Thomas Fann has tendered his resignation as Bersih chairperson.
“As of today, I have tendered my resignation as chairman of Bersih. To ensure a smooth transition of leadership until a new chair is elected, I will remain in the post for two months. I am committed to this smooth handover,” Fann said in a statement.
“Though I won the chairmanship uncontested for another term, it is clear to me that my efforts to evolve Bersih into a people’s institution were rejected by the majority of the endorsing NGOs of Bersih.”
He said there were five other senior committee posts up for re-election. With four of these posts taken up by a rival faction, he saw it as a “clear message” that his vision and direction for Bersih had been rejected.
“It was a vote of no confidence,” he said.
Fann also said he and former student activist Wong Yan Ke had opposing views on the direction Bersih would take, so he could not continue.
“It’s only fair for Wong and his team to have a free hand to take Bersih in the direction they see fit over the next two years,” he said.
Fann will not decide on any major financial and policy decisions for Bersih.
He will also not be taking any more interviews or answering any questions from the media in the chairperson capacity, or speaking for Bersih.
Fann took over as Bersih chairperson from Maria Chin Abdullah in October 2018.
The Malaysian Insight published the following letter from Fann:
IT has been 10 days since the end of polling for the Bersih steering committee (SC) elections (2023-2025). I have had time to reflect on the outcome of the results and what it means to me. Though I won another term uncontested as the Bersih chairman, it is clear to me that my leadership and efforts to evolve Bersih into a people’s institution were rejected by the majority of the endorsing NGOs. In light of this reality, I hereby tender my resignation as chairperson of Bersih with a two-month notice.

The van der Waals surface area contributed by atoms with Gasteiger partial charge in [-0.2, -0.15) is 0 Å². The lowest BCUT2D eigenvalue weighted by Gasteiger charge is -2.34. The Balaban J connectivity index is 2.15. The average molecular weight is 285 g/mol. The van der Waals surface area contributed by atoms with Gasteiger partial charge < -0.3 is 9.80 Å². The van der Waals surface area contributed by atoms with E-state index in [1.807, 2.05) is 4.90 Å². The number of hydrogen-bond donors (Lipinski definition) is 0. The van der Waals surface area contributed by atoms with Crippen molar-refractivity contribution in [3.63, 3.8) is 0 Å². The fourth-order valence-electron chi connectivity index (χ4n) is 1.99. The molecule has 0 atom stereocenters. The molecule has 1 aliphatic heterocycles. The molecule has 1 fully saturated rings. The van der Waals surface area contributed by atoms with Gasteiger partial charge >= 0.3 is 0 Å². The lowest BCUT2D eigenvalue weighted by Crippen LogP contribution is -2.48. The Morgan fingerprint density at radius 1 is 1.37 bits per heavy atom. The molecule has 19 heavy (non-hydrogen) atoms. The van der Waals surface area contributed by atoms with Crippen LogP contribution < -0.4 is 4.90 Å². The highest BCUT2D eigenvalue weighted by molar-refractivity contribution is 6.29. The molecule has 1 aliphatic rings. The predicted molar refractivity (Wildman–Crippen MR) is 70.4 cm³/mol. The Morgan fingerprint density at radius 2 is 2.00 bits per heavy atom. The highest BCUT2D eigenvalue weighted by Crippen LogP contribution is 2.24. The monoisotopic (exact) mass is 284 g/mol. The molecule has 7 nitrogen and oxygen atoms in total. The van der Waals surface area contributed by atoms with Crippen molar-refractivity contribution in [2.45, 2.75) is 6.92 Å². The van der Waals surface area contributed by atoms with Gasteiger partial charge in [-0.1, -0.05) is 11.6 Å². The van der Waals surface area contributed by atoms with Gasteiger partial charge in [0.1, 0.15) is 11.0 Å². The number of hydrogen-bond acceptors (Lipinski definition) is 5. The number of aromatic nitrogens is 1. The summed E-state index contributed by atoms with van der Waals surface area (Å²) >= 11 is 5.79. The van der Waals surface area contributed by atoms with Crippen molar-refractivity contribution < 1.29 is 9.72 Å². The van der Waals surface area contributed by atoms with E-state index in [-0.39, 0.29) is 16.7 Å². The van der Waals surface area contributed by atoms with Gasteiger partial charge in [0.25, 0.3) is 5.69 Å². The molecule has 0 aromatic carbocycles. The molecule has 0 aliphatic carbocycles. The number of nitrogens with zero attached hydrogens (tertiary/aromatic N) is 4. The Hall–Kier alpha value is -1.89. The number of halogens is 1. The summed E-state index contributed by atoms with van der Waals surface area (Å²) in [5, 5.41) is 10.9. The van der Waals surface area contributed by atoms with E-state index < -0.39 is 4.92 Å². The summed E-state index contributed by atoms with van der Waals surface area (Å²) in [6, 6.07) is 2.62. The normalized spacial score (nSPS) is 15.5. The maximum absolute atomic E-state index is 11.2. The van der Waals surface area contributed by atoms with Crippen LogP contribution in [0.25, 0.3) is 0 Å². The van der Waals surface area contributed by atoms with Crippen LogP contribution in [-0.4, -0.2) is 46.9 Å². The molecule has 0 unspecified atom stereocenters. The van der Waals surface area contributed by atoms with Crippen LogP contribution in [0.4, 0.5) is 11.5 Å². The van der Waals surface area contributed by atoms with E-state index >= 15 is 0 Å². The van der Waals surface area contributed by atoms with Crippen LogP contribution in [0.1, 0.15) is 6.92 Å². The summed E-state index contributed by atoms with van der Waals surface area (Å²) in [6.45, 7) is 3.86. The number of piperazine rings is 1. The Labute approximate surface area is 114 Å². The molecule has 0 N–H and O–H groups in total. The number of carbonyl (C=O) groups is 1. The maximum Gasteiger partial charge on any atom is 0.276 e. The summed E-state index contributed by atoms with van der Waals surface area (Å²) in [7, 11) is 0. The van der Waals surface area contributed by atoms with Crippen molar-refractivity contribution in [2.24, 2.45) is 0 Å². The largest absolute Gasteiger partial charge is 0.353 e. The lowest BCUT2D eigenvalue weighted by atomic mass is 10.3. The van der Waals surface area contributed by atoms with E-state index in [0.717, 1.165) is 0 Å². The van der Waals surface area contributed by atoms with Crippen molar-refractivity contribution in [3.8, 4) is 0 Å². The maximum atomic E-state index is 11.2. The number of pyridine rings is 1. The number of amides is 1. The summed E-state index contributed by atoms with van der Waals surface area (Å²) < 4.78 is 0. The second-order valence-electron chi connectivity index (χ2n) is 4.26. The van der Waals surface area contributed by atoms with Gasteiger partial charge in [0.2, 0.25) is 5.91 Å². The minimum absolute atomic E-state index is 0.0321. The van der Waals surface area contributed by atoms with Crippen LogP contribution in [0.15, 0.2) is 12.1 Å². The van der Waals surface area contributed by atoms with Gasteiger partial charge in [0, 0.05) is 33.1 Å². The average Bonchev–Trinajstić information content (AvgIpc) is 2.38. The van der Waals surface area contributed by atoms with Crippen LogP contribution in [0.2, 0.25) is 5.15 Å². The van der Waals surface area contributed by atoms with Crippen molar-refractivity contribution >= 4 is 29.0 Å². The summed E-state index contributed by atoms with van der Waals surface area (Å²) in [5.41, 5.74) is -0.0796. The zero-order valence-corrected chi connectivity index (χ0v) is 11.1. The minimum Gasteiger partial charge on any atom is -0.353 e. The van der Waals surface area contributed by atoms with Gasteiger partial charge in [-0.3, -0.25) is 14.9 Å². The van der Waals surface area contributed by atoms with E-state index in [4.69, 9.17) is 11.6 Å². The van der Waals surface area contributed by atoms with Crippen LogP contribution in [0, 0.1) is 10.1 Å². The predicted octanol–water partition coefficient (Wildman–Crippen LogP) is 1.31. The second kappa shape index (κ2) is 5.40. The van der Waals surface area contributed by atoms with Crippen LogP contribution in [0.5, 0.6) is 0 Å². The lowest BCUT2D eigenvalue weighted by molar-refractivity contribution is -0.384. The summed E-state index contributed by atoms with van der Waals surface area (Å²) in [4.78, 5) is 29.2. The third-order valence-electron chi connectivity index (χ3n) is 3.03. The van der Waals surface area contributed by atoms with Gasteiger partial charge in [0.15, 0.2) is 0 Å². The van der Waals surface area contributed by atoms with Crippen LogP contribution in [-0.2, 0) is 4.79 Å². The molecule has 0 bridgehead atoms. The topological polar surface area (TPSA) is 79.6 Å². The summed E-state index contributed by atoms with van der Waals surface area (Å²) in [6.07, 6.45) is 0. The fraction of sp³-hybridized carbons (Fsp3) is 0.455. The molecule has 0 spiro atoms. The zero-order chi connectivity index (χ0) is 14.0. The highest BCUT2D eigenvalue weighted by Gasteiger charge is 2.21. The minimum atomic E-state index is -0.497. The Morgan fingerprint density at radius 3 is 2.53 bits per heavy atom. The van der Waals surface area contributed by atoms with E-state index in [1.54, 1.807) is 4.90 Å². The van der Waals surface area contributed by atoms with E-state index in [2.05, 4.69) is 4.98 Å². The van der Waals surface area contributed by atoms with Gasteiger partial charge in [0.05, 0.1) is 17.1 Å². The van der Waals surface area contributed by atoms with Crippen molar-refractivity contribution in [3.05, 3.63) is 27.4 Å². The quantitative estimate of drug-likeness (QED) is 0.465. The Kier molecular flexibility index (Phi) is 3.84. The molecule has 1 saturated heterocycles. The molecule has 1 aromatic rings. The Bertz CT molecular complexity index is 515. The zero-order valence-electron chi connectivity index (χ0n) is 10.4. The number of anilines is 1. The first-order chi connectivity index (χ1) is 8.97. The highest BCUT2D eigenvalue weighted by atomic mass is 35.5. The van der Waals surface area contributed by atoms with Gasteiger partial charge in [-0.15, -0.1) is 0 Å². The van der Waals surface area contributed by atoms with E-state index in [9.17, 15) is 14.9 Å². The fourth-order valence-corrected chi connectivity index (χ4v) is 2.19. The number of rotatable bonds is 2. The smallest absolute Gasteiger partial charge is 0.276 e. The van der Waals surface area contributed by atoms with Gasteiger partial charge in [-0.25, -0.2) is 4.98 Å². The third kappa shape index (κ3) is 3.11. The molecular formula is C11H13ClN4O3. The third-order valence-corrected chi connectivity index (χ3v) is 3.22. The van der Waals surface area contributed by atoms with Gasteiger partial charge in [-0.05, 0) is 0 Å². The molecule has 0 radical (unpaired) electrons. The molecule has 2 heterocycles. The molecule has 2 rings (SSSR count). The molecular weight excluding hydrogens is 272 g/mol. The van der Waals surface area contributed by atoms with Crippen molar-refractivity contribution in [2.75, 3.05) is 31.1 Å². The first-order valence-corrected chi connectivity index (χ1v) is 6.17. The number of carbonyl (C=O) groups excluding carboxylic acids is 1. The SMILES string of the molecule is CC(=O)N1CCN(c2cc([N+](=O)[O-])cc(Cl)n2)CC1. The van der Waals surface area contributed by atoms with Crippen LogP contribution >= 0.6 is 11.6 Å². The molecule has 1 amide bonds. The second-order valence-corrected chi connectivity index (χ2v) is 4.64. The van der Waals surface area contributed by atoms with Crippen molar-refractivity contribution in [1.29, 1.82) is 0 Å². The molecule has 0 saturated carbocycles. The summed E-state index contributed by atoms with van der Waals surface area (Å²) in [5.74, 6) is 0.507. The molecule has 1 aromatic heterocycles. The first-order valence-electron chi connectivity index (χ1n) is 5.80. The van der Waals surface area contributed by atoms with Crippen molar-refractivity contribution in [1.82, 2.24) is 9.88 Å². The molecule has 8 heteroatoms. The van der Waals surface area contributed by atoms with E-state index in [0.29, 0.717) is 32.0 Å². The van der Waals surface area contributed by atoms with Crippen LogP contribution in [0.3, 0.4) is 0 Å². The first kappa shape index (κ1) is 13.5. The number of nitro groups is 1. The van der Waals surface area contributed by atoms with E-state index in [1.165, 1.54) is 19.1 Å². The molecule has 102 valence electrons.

The results for the five contested positions of deputy chair, treasurer and three committee member posts were won by all four candidates led by Wong Yan Ke, who stood against the team that I had put forward, except for one committee member post won by Aira Azhari, who came in third. The rejection of my team that was led by Ngeow Chow Ying (outgoing treasurer) by the majority of the NGOs in this actively contested election that saw a record 50 of 60 endorsing NGOs take part (83.3%), was a clear message to me that my vision and direction for Bersih were rejected. It was a vote of no confidence.
From the official statements of the two teams that contested in this election, it was also clear that two visions of Bersih were offered. My team campaigned on continuity to evolve Bersih into a people’s institution while Wong and those who campaigned for him, pushed for a restoration of Bersih to its roots as a people’s movement, presumably with organising protests as one of its main tool to connect with the grassroots, the people.
I see this as two opposing visions for Bersih, one proffered by the chair and the other by his deputy. While Wong’s team with four seats in the nine-member steering committee does not necessarily represent the majority of the SC, he does have the mandate of the majority of the endorsing NGOs who voted. As much as his team and those who helped secured their victory are committed to restoring Bersih as a people’s movement, I am committed to evolving Bersih to become a people’s institution.
While Bersih has its roots in protest rallies as a people’s movement, it is just one of many channels to advocate for reforms. In a changed political environment after the 2018 general election when BN was toppled, other effective channels of engagement had opened up and Bersih under my leadership in the past five years had utilised those channels effectively and achieved impactful outcomes.